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  1. #1
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    Training for a 28mile race.

    I am going to sign up and do a 28mile race on April 2nd, so i have about 5 months to get ready for it.

    I am currently working on a base training program from training peaks, should I push this out until im a little closer to the race and just ride normal for the next few months?

    Any input would be great.

  2. #2
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    Find a group and join in. If you're hanging okay in that group after a few weeks or couple of months, try to find a faster one. Group rides, especially with better riders, are probably the single most important thing you can do to prepare for a race.

    Every ride you do is going to be building up a "base". None of that will likely help you do much in a race at this point (takes a bit longer than 5 months to build proper race fitness). Learning how to ride effectively and efficiently in a group, however, will pay much, much bigger dividends, and allow you to possibly survive efforts that would otherwise leave you reeling on the side of the road.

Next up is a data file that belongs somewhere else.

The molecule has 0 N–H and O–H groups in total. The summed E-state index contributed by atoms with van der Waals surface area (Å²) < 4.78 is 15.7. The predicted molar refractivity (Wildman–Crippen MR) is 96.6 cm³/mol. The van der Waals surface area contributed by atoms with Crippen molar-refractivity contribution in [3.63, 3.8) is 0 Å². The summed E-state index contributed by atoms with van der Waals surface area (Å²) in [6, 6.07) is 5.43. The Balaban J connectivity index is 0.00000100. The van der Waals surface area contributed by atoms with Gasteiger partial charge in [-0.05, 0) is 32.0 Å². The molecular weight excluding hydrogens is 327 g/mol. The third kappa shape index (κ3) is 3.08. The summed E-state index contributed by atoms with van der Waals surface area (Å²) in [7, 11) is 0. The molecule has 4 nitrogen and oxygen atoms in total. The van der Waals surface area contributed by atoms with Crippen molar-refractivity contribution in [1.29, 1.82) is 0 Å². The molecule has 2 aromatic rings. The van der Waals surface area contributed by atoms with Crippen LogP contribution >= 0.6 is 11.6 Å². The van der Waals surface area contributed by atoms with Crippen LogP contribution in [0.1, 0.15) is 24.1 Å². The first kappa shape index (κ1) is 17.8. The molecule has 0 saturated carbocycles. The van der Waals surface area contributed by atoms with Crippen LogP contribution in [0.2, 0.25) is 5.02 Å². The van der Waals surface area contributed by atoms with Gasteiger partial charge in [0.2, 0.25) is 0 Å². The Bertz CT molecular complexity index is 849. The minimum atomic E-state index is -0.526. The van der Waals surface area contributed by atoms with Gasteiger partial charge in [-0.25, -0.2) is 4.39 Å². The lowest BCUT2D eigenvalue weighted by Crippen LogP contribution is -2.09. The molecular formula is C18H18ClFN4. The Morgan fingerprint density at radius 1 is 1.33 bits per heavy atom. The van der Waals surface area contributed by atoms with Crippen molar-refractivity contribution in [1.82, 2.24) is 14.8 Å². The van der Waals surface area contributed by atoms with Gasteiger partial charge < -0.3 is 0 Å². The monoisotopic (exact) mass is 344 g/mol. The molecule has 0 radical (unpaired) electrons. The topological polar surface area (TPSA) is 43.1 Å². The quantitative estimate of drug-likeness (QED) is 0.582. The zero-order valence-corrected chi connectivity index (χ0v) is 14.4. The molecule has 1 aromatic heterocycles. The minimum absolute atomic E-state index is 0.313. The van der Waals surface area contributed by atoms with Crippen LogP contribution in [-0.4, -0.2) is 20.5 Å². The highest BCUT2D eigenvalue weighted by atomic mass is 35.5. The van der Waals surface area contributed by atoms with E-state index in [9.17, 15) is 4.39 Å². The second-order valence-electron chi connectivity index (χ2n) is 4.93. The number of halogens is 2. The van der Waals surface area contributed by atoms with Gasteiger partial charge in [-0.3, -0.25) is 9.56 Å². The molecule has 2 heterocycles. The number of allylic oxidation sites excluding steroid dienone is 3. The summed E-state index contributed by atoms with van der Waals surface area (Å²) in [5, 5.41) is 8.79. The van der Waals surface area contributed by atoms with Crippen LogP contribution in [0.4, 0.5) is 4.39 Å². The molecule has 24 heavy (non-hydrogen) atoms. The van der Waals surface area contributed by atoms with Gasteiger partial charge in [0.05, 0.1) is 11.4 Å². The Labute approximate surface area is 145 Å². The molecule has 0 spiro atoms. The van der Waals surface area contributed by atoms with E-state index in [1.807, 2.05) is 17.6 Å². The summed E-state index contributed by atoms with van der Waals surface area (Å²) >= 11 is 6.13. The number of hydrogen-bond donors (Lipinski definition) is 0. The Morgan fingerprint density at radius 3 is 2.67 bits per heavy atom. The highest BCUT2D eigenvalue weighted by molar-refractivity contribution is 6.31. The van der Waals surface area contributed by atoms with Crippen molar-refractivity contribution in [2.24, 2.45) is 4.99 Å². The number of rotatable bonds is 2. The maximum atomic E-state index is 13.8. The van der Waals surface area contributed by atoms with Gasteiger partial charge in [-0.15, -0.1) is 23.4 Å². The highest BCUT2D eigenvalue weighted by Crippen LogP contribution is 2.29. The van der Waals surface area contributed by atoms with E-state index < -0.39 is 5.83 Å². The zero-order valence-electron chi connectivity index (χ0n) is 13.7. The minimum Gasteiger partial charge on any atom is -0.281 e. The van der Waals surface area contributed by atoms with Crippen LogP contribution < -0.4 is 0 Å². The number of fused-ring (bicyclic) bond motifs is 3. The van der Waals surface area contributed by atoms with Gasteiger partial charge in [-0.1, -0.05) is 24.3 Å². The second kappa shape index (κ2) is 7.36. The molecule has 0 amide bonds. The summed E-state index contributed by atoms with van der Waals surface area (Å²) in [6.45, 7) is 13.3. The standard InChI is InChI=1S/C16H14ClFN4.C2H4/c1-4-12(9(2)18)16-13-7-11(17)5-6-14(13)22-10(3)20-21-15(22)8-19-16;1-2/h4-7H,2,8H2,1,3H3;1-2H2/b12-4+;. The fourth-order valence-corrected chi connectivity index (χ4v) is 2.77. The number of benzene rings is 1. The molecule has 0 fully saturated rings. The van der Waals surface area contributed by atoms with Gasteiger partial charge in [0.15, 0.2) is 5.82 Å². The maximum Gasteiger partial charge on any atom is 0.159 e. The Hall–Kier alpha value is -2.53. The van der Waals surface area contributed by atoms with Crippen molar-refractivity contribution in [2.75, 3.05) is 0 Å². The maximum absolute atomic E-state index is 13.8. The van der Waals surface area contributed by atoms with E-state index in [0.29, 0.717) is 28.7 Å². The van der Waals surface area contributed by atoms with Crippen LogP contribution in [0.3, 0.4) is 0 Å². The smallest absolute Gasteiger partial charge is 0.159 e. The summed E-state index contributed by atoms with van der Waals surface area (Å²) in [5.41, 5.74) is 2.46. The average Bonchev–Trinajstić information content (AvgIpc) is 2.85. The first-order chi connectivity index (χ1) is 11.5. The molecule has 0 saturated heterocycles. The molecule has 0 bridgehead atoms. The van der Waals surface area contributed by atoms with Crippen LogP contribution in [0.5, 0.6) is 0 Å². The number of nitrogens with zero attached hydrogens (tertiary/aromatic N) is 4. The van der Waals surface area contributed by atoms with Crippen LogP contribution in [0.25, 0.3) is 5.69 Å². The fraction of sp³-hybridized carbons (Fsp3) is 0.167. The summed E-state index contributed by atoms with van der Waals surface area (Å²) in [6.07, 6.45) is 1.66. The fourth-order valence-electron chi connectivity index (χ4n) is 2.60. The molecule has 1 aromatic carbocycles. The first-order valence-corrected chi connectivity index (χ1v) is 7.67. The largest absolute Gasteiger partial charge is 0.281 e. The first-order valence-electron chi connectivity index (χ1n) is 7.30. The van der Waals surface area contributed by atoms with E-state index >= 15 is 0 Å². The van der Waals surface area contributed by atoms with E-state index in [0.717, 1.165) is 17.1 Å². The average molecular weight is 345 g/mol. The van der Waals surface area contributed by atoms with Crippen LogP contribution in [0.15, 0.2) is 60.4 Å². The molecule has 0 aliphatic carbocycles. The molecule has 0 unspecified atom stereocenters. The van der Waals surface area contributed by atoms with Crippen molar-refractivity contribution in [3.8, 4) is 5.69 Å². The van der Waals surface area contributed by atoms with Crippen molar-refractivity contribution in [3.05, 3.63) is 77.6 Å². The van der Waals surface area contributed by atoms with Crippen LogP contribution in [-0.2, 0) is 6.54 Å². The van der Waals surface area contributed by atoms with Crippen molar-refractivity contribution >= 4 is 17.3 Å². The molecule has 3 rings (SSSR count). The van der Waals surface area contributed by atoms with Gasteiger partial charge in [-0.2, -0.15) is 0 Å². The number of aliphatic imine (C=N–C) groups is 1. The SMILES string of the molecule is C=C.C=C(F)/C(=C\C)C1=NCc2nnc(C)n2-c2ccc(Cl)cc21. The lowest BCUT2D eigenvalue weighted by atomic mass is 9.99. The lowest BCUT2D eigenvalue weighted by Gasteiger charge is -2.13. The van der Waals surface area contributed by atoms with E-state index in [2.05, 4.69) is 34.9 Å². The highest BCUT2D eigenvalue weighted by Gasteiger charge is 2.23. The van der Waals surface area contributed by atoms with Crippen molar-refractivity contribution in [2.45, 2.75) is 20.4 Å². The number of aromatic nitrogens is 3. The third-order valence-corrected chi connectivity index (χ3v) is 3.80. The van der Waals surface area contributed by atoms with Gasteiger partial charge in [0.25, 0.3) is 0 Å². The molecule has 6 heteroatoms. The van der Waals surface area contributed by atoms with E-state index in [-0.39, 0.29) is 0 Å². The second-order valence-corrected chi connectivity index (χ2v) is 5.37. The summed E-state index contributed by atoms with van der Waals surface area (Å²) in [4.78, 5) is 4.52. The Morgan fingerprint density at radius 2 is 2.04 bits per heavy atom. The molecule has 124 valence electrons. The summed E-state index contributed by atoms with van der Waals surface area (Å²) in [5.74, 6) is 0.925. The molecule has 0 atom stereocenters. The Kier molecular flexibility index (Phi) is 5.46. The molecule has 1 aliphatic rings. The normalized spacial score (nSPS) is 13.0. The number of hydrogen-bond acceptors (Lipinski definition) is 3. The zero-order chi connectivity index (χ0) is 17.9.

3. #3
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    Quote Originally Posted by pedalbiker View Post
    Find a group and join in. If you're hanging okay in that group after a few weeks or couple of months, try to find a faster one. Group rides, especially with better riders, are probably the single most important thing you can do to prepare for a race.

    Every ride you do is going to be building up a "base". None of that will likely help you do much in a race at this point (takes a bit longer than 5 months to build proper race fitness). Learning how to ride effectively and efficiently in a group, however, will pay much, much bigger dividends, and allow you to possibly survive efforts that would otherwise leave you reeling on the side of the road.
    Yeah, i didnt plan on the 5 months of "training" putting me at the front. Haha. But more just trying to make the best of the situation and build on it for next time. Thanks for the advice!